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Newsletter > November 2020 > "Indiana University Uses Student ID Cards To Track Student Movements"
Indiana University Uses Student ID Cards To Track Student Movements
Tim Burke, Fraternal Law Partners, email@example.com
In 2018, Indiana University (“IU”) launched an investigation into allegations of hazing by the Beta Theta Pi chapter on campus. It ultimately resulted in sanctions against the chapter. What is now apparent, based on a lawsuit recently filed in United States District Court in Indianapolis, is that the University used the University student ID cards, which students were required to carry, in order to track the movements of at least some members of the 2018 pledge class of the chapter. The lawsuit filed by four students who were members of that pledge class alleges that the students “were subject to illegal surveillance by the University that violated the Fourth Amendment’s prohibition on unreasonable searches and breached the University’s contractual obligations to the Plaintiffs.”The students are being represented by attorneys from the Liberty Justice Center, a Chicago, non-profit, public-interest law firm.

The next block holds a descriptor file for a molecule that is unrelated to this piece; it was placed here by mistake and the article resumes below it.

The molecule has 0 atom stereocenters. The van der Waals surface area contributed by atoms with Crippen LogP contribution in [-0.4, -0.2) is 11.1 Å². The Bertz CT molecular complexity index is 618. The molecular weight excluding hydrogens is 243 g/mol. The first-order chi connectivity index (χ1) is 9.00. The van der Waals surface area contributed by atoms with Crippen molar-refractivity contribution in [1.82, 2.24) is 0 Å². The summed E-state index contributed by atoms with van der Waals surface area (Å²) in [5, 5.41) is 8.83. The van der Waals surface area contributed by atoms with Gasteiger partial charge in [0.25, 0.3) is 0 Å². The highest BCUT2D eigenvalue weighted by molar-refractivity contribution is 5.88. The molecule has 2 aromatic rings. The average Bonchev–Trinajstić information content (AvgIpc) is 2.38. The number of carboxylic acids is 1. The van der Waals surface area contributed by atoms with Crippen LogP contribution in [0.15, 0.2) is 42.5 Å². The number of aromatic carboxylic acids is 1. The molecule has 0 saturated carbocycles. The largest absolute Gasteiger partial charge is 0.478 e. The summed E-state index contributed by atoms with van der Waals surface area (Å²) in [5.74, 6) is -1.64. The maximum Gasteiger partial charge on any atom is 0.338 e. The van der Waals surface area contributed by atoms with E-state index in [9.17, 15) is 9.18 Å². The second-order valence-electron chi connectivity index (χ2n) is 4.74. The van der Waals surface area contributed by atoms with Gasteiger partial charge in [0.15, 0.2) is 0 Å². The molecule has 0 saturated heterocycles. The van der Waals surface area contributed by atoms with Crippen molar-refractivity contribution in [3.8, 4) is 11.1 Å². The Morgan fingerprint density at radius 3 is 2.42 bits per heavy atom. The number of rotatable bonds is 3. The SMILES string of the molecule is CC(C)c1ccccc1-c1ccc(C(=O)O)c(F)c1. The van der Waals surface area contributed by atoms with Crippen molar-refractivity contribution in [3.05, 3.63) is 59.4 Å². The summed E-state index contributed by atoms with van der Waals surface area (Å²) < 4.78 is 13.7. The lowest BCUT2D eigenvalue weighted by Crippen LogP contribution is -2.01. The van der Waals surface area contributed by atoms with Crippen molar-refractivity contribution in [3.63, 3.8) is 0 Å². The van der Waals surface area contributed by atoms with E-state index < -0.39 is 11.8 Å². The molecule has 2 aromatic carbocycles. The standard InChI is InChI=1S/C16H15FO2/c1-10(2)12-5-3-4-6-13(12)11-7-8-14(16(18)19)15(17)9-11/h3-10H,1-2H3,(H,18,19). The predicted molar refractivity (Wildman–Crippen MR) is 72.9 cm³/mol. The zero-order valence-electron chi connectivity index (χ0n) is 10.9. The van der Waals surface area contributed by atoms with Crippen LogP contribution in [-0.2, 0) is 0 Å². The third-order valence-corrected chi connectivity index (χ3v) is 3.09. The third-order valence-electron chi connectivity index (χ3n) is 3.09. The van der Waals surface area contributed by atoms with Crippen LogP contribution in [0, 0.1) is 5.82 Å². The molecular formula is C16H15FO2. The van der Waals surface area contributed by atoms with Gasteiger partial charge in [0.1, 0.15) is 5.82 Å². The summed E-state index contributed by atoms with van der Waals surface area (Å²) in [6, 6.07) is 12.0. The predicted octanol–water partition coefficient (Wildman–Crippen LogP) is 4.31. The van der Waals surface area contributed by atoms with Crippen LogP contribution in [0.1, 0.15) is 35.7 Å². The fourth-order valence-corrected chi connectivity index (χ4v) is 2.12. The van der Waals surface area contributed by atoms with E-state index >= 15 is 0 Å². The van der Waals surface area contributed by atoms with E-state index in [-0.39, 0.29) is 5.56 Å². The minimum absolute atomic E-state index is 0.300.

“Students don’t give up their constitutional rights just because they live in public university dormitories,” said Jeffrey Schwab, senior attorney at the Liberty Justice Center. “If state universities are going to collect data on student movements in and out of college buildings and dorm rooms, then they must take steps to protect that data and establish a process to protect their student’s privacy before accessing it.”
In setting up the two main claims in the Complaint—the Fourth Amendment violation and the University’s breach of contract—a detailed statement of facts is provided. Students are required as a “condition of their attendance at the University” to carry the ID card known as a “Crimson Card.” The University’s website explains that a card is “much more than a photo ID, it’s a print-release card, key-card to authorized University buildings, library card, and if your enrolled in the dining services plan, it is your meal plan.”It can also be used to access parking garages, use parking meters, purchase sodas and snacks from campus vending machines, and use laundry machines. Like a credit card, it can also be used to make payments at numerous businesses near campus, including restaurants, grocery stores, pharmacies, airport shuttles, tanning salons, and wellness centers. And every time it is used, it creates a record maintained by the University.